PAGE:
The History of Love
"Once upon a time there was a boy who loved a girl, and her laughter was a question he wanted to spend his whole life answering."
This sentiment from the prologue charmed me from the first pages, and kept me reading, pondering, wishing, and connected with the book's characters throughout its packed intertwined story. The book is actually three separate stories, tightly braided together, which the reader at first knows no connection between, and gradually begins to draw inferences about as the book progresses. These are my favorite kinds of novels: the author is completely in control the entire time, but starts from a seemingly arbitrary place in the story to in fact complete a full circle by the book's end. Each story feels real, grounded, and tangible. I could picture myself in Leo's horder apartment, kitchen littered with baking supplies covered in a powdery flour dust. I could hear the radiator clanking of his upstairs neighbor, and picture his face when the door is opened. I could see the pre-pubescent girl, Alma, bored and curious, sneakily opening letters and innocently missing romantic undertones from her lone male friend. I let go of time and space and reality when the stories began to come together, and let myself be wrapt up in the author's oddly satisfying, but completely heartbreaking crescendo and felt simultaneously completely let down and at peace when I read the final page. I do not expect to reread this book looking for a feel-good nothing to kill time, but rather to again appreciate the work of an author comfortable with illuminating the hidden magic of the ordinary and forgotten.
Fire Shut Up in My Bones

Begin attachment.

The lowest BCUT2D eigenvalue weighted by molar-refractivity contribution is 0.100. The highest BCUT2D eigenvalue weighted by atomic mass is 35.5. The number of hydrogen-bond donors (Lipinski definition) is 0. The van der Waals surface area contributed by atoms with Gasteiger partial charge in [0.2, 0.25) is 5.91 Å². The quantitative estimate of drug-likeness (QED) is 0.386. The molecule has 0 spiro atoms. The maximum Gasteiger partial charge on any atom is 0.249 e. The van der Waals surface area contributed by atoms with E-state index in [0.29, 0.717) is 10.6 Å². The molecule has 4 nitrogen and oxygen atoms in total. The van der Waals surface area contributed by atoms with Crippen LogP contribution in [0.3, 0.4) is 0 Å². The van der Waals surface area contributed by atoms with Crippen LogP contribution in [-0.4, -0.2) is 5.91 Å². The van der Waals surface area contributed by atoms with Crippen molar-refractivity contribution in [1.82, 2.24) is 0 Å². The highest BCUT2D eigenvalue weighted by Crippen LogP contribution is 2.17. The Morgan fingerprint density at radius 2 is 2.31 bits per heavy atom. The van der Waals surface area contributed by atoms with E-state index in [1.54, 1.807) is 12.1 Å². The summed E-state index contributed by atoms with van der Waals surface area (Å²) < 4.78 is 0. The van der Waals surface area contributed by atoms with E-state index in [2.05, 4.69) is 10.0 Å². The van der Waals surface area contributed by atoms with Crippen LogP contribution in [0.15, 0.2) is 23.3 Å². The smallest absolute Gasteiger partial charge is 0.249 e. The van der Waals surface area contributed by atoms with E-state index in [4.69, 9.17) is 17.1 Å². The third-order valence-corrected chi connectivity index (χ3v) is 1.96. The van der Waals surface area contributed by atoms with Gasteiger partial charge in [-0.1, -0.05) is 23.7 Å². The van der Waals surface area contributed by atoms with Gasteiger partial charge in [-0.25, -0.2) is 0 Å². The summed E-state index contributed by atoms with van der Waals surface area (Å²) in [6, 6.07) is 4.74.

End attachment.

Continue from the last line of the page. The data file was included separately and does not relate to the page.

This book was a total impulse pick off the shelf at the library. I was instantly drawn in to the author's deep south upbringing. The introduction was quick and fiery and I wondered at where the rest of the book was headed. However, Charles takes a step back after the introduction, going back all the way to his first memory, and gradually recounting his life from there. The story was full of lovely descriptions of his deep south upbringing, peppered with character descriptions, mouth-watering meals, and places seen with significance that changed as his world expanded. He grew up in abject poverty, but he never complained or victimized his upbringing. Instead, he openly, vulnerably presented himself and his perception of life in Gibsland. I found myself rooting for him, inwardly bracing myself for the trauma I knew from the introduction was coming, but taking delight in hearing his story. His tone reflected the setting of each phase of his story. I could hear his voice in my mind, sitting beside me on a rocking chair on a hot July day, sipping sweet tea, the sound of children playing in the background and old women rocking and gossiping beside me. I ached for him when his innocence was taken, silently, in the night. I waited as his character was questioned, forged, and tested time and time again, and willed his story to be one of success, not defeat. It is, and then some. Highly recommended.